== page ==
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  5. "Nosotros vamos a volver."

"Nosotros vamos a volver."

Translation:We are going to return.

August 6, 2013



¡voy a volver! Hasta la vista... bebe.


What's the difference between volver and regresar?


Volver can also mean "to repeat" or "again", and Regresar can't.


Nosotros vamos a volver : We will be back (?)


We will be back = Estaremos de vuelta. As a translation it means the same, but DL often ask for more literal replies.


My answer was: "we are returning again " please help as to why this is incorrect

  • 2041

I'd love for someone to explain the distinction between the correct answer, "we are going to return" or "we will return" and my answer, "we shall return."


Oops, posted my reply above yours, ben. Sorry. In this case, Duo is trying to teach us a specific lesson: going to [verb]. I've learnt the hard way to translate word for word for Duo to keep it happy. Lo que Duo quiere, Duo obtiene.


We are going to return = Nosotros vamos a regresar/vovler.
We will return - Regresaremos

We shall return is technically correct Old English that probably Duolingo doesn't know.


I was asking the same thing.


Vamos a volver is now accepted. You don't need the leading "nosotros" when translating from English to Spanish. Muchísimas gracias.


Yo voy a volver. Arnold walks out with a machine gun


Necesito tus ropas, tus zapatos y tu motocicleta


Oddly, all can mean exactly the same depending on which word you stress. However, a simplistic breakdown would be.... "We are going to return" and "We shall return" mean pretty much the same: that you will return but there's an unsaid implication that you may not. "We will return" implies that there is no other outcome other than your return.


'vamos a volver' really isn't a accepted


Why can't I say we're going to be back?


Why not accept 'shall'?


Side questions: I often see Nosotros in the form "Nos." Is that a normal thing to do in everyday writing or even formal writing?


Nosotros and Nos are different words entirely.

Nosotros = we, Nos = us / to us.

There's some discussion about it here which might help: https://answers.yahoo.com/question/index?qid=20091004085408AA66aEg


You overlooked the period after the "s": "nos." = abbreviation of "nosotros", like "Mr." is short for "Mister". I'm not talking about "nos" = "us". Thanks for taking the time to respond, though.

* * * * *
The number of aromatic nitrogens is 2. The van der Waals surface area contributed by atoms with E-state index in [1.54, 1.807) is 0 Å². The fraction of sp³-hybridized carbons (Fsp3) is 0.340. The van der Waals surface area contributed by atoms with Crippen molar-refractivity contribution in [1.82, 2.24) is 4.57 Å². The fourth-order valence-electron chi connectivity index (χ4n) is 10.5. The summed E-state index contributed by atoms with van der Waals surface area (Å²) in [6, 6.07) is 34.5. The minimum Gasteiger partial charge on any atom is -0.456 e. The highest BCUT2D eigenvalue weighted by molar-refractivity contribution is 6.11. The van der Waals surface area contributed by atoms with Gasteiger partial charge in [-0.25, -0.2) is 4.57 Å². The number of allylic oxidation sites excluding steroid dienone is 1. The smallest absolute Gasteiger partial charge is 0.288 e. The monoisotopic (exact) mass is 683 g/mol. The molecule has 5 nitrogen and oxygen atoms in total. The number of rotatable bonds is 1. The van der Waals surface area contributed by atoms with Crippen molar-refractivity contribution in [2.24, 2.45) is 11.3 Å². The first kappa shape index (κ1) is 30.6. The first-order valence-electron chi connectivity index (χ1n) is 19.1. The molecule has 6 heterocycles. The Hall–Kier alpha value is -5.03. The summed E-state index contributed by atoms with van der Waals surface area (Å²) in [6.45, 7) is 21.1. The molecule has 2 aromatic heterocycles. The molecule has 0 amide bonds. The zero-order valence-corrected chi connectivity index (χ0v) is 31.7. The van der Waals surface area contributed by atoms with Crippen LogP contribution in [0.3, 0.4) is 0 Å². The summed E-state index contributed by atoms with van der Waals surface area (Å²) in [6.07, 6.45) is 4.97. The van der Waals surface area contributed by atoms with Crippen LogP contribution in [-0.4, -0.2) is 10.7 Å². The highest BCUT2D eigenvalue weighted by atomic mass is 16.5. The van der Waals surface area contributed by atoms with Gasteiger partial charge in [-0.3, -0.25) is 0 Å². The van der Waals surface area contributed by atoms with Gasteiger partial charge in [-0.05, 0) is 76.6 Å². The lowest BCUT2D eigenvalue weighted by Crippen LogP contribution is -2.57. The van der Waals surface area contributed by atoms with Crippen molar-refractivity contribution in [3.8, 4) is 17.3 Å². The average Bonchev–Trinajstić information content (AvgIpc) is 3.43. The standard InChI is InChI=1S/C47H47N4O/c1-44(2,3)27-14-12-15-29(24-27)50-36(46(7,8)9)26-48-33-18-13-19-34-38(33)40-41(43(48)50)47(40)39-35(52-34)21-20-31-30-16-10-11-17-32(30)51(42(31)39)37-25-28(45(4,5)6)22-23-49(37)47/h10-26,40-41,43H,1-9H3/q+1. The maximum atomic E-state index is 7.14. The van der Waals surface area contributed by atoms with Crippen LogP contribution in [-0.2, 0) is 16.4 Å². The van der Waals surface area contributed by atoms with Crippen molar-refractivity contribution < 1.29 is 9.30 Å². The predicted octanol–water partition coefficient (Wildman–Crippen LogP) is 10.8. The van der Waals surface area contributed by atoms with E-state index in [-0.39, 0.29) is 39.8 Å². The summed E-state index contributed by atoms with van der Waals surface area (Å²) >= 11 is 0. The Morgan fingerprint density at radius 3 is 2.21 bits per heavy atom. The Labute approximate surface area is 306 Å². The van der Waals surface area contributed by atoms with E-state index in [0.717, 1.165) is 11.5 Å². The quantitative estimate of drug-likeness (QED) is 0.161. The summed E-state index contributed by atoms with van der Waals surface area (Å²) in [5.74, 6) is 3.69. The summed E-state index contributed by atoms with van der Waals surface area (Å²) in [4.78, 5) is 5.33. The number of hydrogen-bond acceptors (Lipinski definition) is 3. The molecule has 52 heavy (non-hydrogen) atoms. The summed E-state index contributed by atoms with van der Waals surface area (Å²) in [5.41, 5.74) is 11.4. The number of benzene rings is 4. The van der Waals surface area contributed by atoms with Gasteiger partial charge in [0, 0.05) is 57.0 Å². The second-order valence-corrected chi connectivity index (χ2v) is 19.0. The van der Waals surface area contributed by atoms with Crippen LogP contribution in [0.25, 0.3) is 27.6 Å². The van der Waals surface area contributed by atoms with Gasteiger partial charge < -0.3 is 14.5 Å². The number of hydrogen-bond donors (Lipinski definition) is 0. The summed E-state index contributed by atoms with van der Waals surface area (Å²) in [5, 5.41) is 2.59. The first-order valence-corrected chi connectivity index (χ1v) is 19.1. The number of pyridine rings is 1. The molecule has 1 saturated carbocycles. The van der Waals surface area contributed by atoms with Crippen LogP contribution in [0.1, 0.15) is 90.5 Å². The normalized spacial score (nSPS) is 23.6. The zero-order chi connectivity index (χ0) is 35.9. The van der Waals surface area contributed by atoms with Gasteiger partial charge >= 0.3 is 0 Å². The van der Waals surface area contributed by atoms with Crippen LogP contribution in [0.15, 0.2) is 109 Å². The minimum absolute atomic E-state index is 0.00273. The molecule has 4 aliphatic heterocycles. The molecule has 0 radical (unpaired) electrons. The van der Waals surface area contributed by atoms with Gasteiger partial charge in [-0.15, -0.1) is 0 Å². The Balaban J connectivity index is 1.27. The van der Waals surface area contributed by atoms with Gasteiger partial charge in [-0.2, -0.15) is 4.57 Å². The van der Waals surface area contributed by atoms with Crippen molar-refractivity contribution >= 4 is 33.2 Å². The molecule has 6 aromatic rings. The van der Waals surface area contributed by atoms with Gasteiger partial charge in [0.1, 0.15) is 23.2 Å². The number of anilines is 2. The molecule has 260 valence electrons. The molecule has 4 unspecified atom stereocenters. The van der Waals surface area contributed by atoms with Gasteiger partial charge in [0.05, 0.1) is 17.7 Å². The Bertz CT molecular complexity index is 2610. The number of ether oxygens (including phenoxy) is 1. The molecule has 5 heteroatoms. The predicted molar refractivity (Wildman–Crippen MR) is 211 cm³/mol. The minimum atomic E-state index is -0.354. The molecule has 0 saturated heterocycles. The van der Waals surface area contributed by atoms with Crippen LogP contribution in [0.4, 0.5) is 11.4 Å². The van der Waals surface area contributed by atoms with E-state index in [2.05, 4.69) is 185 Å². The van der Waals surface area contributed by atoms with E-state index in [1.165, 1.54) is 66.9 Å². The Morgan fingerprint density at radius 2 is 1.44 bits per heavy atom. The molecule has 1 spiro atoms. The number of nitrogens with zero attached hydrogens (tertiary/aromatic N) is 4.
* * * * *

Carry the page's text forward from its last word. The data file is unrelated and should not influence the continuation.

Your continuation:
Ahhh. Sorry, in that case I don't know.


's OK - better to try to help than not.


Re nos. abbreviation. My Spanish wife says you can't do it in Spain so maybe it is south american? I often see ustedes abbreviated though.


Thanks. I have not been learning the vosotros verb forms, although I include them in the conjugation tables I've collected. Duo doesn't actually teach that form, either, probably because non-Spain Spanish is much more useful in the Western Hemisphere, so I'm still searching for an answer to the nos. question outside Spain.


The RAE doesn't know of nos. (but apparently nos is used for high-ranking people, see point 3), and the Wiktionary doesn't give any hints on such an abbreviation either, so I'd frankly say it's uncommon, or at least unofficial. But I can understand abbreviating it, nosotros is a pretty long word for a pronoun.


Thank you for the reply.

The places I've seen *nos." is in two very old books which supposedly teach basic conversational Spanish. I inherited them from my step-father. They were published in the 1920's. The use of "nos." seems to be a convenience for the books, but they are teaching books.

I have not seen this usage elsewhere, and my original question was posted a year ago, in September 2016. So, I think you're definitely right - it's not a real abbreviation in formal or even informal Spanish.

However, I'd bet that most native speakers would know what it was if I used it. So, if I were writing a postcard or were reporting something where I had to use nosotros a lot, I'd probably go ahead and use nos., and the heck with the grammarians.


Ah, well. If it was from a dictionary or learning book, I can understand that it's abbreviated. But in real life you don't need that pronoun all that often anyway, at least for a subject.


My anwser is correct. The use of nosotros as a prefix is not necessary.


Not if I can do anything about it....WAHAHAHA!


It is very hard to Understand if they are saying "V" or "B". it sounds exactly the same to me.


That's because 'b' and 'v' make the exact same sounds in Spanish. :)


Duo accepted "I shall" in "Voy a volver", but not " we shall" in this exercise. Get consistent Duo!


I wrote the correct sentence to a point as it said in the translation and it gave me wrong? :(


They allow will as a translation except when they don't. How the heck can you predict?


Just go with "going to". :)


So how is it decided where the "a" goes in these sentences? I've seen it before "voy" but also after it.


You will mostly find a after a form of ir:

  • ir a [noun] - to go to [noun]
  • ir a [verb] - This is a special future tense construction equivalent to the English "to be going to [verb]". "Voy a comer esto." - "I am going to eat this."


Just like I did. I am FINALLY back!


"we are going to return" not accepted 30/04/19 and no option to report the error?!

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